Linnell Drive and Linnell Close
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Immediately behind the Great Wall, leading off Hampstead Way is Linnell Drive, which has some extremely good examples of neo-Georgian. Number 2 was designed in 1924 by C H James (Hennell & James) as the residence of three ladies, all professionally employed and each requiring a separate sitting room. This was a complicated requirement which James clothed in admirably quiet brickwork with relieving arches to the windows and little Adamish paterae in the spandrels.

Number 4 is a handsome house in Lutyens Georgian, with the large areas of brickwork and small windows which he favoured; it was designed by Barry Parker himself in 1924. The next house is something special, designed as early as 1909 by Sir Guy Dawber as one of a pair of houses facing each other (in the end number 8 was built to a different design, albeit a handsome one, again in Lutyens Georgian, and this time by Paul Badcock for Soutar). Dawber was primarily a country house architect, specialising in the Cotswolds, and number 6 is the one example of his work in the Suburb which shows his use of materials at its best, in an extremely clever synthesis of Georgian and Elizabethan ideas. The main entrance with its pediment and swags is Georgian, in plum-coloured brick with good carving to the stone dressings, but the end elevations looking towards the Heath and towards the Suburb are provided with tall thin oriels of Elizabethan derivation.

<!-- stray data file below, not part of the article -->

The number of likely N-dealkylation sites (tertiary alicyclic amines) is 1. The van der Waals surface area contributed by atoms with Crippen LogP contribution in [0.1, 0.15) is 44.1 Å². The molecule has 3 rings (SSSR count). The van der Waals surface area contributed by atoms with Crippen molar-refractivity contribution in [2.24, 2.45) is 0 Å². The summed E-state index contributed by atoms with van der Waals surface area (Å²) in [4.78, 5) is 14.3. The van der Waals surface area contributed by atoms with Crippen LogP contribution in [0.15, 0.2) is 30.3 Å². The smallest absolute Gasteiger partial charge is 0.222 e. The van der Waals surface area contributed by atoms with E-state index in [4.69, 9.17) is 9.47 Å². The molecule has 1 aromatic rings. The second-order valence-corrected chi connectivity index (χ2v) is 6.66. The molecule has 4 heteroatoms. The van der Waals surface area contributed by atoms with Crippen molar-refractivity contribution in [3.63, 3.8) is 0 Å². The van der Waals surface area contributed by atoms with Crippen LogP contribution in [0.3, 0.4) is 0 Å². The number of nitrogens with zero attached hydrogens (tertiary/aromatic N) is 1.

Number 10 is also an especially good house, by H A Welch, 1914-15. Although its windows are of Georgian shape, it illustrates the Gothic Revival background to most of the Edwardian architects in its asymmetry and in the functional expressiveness of the two tall chimneys rising up the middle of rectangular bay windows. Number 5 is also impressive (by Badcock for Soutar), though with fussy brick piers to the porch.

This group of houses has entrance fronts facing away from the Heath and enclosing one end of Linnell Close, the first major example of neo-Georgian in the Suburb and one of the best. The Builder of 1912 explains that three architects originally prepared designs for different houses, but Michael Bunney (in his capacity as secretary of the Garden Suburb Development Company) succeeded in co-ordinating their efforts and imposing elevations designed by himself. The result is a group of eight neat brick boxes forming a three-sided courtyard possessing a kind of New England simplicity in the admirably sustained puritanism of their detailing, brown brick, with small arched hood moulds to the ground floor windows as the main accent. The stern uniformity is softened by the individuality of the hipped roofs which emphasise each separate house.

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